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What is rice flour milling?

It is an industrial process where rice grains, usually broken, are fractionated to turn into flour. These are reduced by impact, shear, friction, or abrasion, producing minute and fine rice particles with specific appearance and cooking characteristics.

Rice milling hidden principle:

Rice flour milling is not primarily about rice and flour but about profitability.

We actively participate in the agro-industrial guild; Our main objective is transforming products by developing innovative projects for the agricultural sector and its players. Our extensive knowledge over time in this sector and the continuous interaction with the global rice industry feed our great challenge of evolution, providing optimal solutions for the industry and the country. We increasingly perceive the importance of adding value to the milling process chain.

Nowadays, we focus on generating value for by-products. This issue competes and concerns all active participants in the rice industry; Farmers, industrialists, and plants: How to generate value through three by-products derived from rice? Grains, rice bran, and rice hulls.

In our industry, paddy rice transforms into white rice, the form in which we usually find it in the markets for consumption. For this, grains are subject to forces of great magnitude that can fragment or break structurally weaker grains.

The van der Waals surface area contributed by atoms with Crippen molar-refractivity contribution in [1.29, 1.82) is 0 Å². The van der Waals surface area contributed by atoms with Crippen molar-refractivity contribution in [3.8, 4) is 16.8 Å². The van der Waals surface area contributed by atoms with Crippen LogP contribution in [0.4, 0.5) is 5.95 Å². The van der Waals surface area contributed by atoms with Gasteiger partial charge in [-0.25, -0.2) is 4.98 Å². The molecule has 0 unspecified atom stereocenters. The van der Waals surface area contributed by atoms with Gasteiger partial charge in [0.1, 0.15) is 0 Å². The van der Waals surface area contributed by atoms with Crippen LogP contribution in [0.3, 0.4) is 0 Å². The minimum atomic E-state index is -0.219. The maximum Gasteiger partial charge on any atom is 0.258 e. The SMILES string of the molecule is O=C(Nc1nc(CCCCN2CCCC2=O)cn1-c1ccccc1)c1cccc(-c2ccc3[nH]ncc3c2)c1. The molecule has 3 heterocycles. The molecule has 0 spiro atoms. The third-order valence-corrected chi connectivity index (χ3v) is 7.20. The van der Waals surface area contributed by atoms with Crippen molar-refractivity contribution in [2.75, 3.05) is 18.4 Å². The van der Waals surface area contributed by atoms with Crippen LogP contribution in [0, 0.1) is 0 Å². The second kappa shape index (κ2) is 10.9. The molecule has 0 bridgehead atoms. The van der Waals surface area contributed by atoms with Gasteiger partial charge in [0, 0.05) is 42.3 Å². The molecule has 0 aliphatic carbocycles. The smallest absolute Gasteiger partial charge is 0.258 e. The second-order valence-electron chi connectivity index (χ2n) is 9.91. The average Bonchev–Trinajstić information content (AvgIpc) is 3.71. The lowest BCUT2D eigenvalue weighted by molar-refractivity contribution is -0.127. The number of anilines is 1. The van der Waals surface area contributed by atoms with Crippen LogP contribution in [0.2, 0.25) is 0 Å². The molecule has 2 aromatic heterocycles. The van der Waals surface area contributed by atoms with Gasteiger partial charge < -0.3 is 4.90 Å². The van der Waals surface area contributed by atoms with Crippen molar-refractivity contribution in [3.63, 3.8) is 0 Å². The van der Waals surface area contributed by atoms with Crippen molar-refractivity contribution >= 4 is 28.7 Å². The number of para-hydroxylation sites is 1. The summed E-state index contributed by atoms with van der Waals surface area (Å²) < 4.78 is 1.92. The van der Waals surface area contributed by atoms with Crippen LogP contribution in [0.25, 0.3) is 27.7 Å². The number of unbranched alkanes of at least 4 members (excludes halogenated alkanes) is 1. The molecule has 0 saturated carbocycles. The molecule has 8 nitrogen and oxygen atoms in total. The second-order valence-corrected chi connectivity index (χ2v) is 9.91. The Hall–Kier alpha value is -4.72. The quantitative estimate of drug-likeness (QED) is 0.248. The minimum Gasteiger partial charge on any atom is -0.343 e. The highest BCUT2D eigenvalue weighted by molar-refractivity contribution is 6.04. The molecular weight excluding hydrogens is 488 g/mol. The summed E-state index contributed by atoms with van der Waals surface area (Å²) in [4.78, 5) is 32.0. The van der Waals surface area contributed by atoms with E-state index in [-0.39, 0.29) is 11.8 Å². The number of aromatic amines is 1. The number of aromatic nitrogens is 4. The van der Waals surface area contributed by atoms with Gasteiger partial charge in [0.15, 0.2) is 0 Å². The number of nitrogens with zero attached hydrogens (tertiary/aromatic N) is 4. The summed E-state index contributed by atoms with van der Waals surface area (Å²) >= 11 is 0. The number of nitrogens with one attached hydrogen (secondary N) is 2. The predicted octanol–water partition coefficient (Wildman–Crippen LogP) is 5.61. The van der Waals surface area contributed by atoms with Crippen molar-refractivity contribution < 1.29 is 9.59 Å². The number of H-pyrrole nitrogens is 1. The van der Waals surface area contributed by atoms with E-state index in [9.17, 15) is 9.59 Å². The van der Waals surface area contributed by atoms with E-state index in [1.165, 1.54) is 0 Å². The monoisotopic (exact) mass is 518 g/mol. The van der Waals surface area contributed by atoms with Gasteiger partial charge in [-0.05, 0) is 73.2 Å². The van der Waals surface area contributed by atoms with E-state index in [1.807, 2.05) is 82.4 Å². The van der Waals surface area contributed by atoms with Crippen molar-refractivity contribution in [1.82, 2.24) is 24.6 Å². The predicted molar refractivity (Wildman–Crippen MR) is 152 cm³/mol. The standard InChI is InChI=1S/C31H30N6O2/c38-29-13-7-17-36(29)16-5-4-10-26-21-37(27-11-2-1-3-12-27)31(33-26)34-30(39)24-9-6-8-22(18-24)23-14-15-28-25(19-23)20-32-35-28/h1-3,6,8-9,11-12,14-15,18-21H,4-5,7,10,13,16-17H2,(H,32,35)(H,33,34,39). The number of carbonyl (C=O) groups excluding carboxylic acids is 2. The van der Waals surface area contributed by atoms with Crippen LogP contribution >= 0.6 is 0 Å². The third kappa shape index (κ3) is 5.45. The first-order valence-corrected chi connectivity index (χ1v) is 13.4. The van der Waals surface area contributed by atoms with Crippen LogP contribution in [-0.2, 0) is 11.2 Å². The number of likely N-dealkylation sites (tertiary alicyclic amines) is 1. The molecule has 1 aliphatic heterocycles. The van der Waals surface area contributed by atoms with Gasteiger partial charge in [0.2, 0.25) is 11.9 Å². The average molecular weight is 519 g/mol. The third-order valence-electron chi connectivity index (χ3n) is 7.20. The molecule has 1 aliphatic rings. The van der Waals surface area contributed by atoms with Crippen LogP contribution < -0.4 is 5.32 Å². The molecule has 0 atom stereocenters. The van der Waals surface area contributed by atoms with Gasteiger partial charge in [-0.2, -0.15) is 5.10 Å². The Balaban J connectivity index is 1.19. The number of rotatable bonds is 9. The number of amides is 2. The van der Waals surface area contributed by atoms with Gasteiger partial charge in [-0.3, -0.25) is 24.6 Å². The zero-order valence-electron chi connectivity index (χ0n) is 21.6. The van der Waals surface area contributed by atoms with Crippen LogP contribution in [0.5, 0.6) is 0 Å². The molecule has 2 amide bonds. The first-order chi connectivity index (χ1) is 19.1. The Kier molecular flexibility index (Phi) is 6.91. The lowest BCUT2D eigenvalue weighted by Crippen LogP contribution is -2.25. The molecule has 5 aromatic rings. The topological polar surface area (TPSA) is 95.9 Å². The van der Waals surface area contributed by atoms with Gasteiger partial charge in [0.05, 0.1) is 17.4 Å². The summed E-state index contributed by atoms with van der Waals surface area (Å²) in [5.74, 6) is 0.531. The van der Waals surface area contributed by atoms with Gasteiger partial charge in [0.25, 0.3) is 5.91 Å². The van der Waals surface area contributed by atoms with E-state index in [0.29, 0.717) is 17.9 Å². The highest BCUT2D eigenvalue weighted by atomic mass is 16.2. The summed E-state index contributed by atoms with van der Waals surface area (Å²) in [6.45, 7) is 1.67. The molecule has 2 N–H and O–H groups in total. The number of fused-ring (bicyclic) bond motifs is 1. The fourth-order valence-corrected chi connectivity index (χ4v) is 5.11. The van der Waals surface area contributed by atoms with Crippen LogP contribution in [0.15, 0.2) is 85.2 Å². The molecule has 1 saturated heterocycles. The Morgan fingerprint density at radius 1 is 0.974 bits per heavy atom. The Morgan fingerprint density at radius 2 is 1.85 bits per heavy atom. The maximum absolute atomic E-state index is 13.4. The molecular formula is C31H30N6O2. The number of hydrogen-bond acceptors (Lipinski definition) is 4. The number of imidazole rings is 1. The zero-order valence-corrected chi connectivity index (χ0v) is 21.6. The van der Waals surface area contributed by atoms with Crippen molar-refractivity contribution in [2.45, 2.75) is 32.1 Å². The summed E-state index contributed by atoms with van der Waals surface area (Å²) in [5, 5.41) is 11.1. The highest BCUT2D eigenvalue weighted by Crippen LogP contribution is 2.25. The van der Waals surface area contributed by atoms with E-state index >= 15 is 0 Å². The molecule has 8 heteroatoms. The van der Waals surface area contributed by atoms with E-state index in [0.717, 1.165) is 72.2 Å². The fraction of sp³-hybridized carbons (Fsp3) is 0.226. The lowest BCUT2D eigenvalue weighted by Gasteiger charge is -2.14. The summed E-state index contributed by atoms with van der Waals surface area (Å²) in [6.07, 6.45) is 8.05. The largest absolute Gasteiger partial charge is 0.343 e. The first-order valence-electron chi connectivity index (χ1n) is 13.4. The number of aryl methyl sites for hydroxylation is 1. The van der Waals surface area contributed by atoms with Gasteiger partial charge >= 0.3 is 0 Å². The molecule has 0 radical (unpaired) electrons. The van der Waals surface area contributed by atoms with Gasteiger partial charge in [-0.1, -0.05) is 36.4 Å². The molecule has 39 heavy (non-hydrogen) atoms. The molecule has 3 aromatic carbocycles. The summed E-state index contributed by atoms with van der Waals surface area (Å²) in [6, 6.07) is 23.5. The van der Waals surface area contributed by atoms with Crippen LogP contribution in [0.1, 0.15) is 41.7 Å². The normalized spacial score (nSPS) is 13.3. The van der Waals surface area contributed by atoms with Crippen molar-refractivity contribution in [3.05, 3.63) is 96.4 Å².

Reasons for not producing flour with our broken rice. Reasons to produce flour from our broken rice.
We learn how to process rice without breaking it, but not how to obtain flour from this product. Nowadays, electronic sorting, multi-step bleaching systems, and plant automation are integral and essential elements in our industries.
In our region, the rice flour markets are small and underdeveloped. Producing more flour could lower its selling price. Concernings on excess supply, causing market-prices to fall, is only valid in markets where production is not constrained.
Nowadays, there are only regional markets, and it is necessary to develop other markets. We would probably have to develop our markets, but very few. The key is to be a pioneer, and it is easier to establish your market than to take it away from others.
Many companies are not used to trading their products and use brokers and agents to do business. To market our products, we may engage in marketing. The earning potential is great enough.
Some processing plants are too small to supply local marketplaces. Risk always exists for any new business strategy other than direct expansion. We must take the potential benefits; otherwise, we will never see them.
Exploiting rice by-product markets requires capital investment, time, and work and is not risk-free. Smaller mills may partner with one or more of their competitors to supply the rice flour market.

SuperBrix understands the need for high yields of whole grains in the rice milling process; therefore, we offer equipment with the highest quality, efficiency, and price standards. Our innovative techniques keep generating value.

  What do you think? Share other practices to innovate in agribusiness.

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William N Bond
Rice processing specialist – consultant

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